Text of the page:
Microsoft is hoping to gain more traction with higher priced, direct sales inventory on its network by striking an agreement with its fellow portals, AOL and Yahoo, to support technical specifications for automating the buying process around reserved ad sales.
In other words, Microsoft is joining the push toward "premium programmatic" that AOL trumpeted Monday night at its "programmatic upfront" event. During the lavish event, complete with rooftop party on the west side of New York, AOL touted commitments to use programmatic channels for guaranteed inventory by marketers such as LG and Hyatt Hotels, and with five of the six major ad holding companies. (WPP's GroupM is the main hold out, but AOL executives expressed hope for bringing them into the fold, eventually).
Still, Daniel Sheinberg, senior director of display marketplaces at Microsoft, emphasized that the three companies will be doing business independently and will not be combining "premium" inventory via programmatic methods.
"We'd been talking since the spring about our respective efforts around 'premium' programmatic and we wanted to see if the three of us could introduce a standard that the industry could coalesce around," Sheinberg said. "In order to get any traction for the idea that programmatic isn't just about remnant or real-time bidding in the marketplace, it's going to have to be an adjustment by the ecosystem and that's where we're all in agreement."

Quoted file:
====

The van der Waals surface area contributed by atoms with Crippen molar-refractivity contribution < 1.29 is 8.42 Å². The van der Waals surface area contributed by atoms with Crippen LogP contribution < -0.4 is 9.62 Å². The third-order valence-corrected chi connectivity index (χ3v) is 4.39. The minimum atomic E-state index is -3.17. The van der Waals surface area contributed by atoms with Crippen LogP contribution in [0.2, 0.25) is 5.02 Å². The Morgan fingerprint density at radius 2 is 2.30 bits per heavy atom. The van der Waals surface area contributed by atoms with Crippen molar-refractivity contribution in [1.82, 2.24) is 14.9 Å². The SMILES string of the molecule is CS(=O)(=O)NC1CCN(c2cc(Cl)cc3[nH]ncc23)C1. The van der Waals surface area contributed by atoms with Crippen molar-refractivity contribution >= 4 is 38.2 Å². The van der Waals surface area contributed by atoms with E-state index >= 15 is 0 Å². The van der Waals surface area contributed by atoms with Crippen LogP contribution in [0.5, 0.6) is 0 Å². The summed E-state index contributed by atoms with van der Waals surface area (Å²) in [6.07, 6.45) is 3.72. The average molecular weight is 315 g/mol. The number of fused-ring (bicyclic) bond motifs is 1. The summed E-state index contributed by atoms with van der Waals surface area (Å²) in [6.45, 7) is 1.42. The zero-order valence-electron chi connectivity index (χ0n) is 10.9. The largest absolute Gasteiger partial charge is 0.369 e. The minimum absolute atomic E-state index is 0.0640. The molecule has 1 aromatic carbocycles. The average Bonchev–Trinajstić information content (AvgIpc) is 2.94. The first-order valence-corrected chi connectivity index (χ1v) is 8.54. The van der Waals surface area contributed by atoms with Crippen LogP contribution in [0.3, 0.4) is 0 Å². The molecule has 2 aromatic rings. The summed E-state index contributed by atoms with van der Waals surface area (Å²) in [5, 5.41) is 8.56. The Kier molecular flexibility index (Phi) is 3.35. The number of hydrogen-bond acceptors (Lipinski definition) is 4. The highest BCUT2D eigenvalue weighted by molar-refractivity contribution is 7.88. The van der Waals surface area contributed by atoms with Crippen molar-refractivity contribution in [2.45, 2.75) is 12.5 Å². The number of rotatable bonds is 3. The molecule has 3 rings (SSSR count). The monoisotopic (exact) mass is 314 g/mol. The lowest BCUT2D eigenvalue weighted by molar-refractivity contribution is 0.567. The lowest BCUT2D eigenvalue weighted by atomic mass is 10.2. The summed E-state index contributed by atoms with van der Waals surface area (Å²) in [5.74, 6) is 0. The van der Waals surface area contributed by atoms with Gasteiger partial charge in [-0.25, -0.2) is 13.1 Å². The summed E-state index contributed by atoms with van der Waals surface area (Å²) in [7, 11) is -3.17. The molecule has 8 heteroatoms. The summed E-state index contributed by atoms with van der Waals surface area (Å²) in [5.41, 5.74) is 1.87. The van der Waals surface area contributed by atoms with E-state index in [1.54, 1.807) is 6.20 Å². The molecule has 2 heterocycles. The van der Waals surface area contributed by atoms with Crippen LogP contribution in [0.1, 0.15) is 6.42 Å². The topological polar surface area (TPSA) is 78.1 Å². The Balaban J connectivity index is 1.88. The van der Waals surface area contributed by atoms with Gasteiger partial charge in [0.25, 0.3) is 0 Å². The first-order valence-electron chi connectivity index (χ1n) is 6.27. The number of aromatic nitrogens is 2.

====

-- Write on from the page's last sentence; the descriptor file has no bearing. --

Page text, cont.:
Secondly, it has nothing to do with the alliance the three initiated two years ago that involved the shared selling of each other’s non-reserved display inventory. While not much has been said about that pact, Sheinberg said that it is still alive and relevant.
"That agreement to leverage each other's remnant inventory through programmatic is very much in place and serves a very different purpose from the one we've just started around direct sales APIs," Sheinberg said. "The earlier project with AOL and Yahoo is about driving scale in our network offerings. It's been successful and we see it continuing."
This new alignment with AOL and Yahoo comes several months after Microsoft sold its ad serving platform Atlas to Facebook. At the time, the thinking was that Microsoft was getting out of the ad tech business after trying to go head to head with Google following the search giant's purchase of DoubleClick in 2007. But Sheinberg said that Microsoft Advertising is forming big plans to build out its AppNexus-powered exchange globally -- it's currently operating in 16 markets around the world -- and across devices.
"Over the next year, we'll be expanding to different markets and ad formats," he said, though he noted that nothing specific has been put in place. Sheinberg also declined to say what amount of programmatic volume goes through the network on monthly basis. "If you think about Microsoft's portfolio of ad offerings, we have just launched Skype on the exchange, and we're working to see what we can do with Xbox and the Windows App Inventory. But at the moment, the focus is on driving more quality inventory. And this is a first step."